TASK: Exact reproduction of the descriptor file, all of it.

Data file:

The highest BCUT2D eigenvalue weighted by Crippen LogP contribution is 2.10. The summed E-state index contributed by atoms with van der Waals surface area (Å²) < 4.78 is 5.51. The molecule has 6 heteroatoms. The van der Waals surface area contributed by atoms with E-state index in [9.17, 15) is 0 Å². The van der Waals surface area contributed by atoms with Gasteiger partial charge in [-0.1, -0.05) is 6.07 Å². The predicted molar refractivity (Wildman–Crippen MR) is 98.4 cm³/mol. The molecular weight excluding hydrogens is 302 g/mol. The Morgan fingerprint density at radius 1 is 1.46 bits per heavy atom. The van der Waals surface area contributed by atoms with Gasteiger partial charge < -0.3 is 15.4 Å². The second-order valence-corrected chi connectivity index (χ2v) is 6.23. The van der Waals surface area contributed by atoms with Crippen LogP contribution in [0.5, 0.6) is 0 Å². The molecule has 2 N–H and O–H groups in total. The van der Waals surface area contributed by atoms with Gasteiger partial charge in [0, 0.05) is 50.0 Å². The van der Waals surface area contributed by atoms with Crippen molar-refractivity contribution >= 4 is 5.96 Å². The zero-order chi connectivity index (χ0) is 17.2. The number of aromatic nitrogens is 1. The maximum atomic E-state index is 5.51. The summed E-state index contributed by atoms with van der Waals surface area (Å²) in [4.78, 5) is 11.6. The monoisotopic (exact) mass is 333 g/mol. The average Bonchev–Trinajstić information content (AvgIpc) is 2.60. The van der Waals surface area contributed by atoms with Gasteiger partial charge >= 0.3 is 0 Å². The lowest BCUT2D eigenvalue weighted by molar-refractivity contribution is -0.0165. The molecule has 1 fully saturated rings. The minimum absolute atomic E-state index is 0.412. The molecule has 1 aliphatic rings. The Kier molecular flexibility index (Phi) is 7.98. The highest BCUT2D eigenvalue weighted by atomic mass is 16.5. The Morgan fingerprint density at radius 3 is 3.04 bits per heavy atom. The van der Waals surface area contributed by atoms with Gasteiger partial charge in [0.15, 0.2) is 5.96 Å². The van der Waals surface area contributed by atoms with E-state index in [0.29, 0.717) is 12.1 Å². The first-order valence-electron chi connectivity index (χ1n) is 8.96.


The highest BCUT2D eigenvalue weighted by Crippen LogP contribution is 2.10. The summed E-state index contributed by atoms with van der Waals surface area (Å²) < 4.78 is 5.51. The molecule has 6 heteroatoms. The van der Waals surface area contributed by atoms with E-state index in [9.17, 15) is 0 Å². The van der Waals surface area contributed by atoms with Gasteiger partial charge in [-0.1, -0.05) is 6.07 Å². The predicted molar refractivity (Wildman–Crippen MR) is 98.4 cm³/mol. The molecular weight excluding hydrogens is 302 g/mol. The Morgan fingerprint density at radius 1 is 1.46 bits per heavy atom. The van der Waals surface area contributed by atoms with Gasteiger partial charge < -0.3 is 15.4 Å². The second-order valence-corrected chi connectivity index (χ2v) is 6.23. The van der Waals surface area contributed by atoms with Crippen LogP contribution in [0.5, 0.6) is 0 Å². The molecule has 2 N–H and O–H groups in total. The van der Waals surface area contributed by atoms with Gasteiger partial charge in [0, 0.05) is 50.0 Å². The van der Waals surface area contributed by atoms with Crippen molar-refractivity contribution >= 4 is 5.96 Å². The zero-order chi connectivity index (χ0) is 17.2. The number of aromatic nitrogens is 1. The maximum atomic E-state index is 5.51. The summed E-state index contributed by atoms with van der Waals surface area (Å²) in [4.78, 5) is 11.6. The monoisotopic (exact) mass is 333 g/mol. The average Bonchev–Trinajstić information content (AvgIpc) is 2.60. The van der Waals surface area contributed by atoms with Gasteiger partial charge >= 0.3 is 0 Å². The lowest BCUT2D eigenvalue weighted by molar-refractivity contribution is -0.0165. The molecule has 1 fully saturated rings. The minimum absolute atomic E-state index is 0.412. The molecule has 1 aliphatic rings. The Kier molecular flexibility index (Phi) is 7.98. The highest BCUT2D eigenvalue weighted by atomic mass is 16.5. The Morgan fingerprint density at radius 3 is 3.04 bits per heavy atom. The van der Waals surface area contributed by atoms with Gasteiger partial charge in [0.15, 0.2) is 5.96 Å². The van der Waals surface area contributed by atoms with E-state index in [0.29, 0.717) is 12.1 Å². The first-order valence-electron chi connectivity index (χ1n) is 8.96.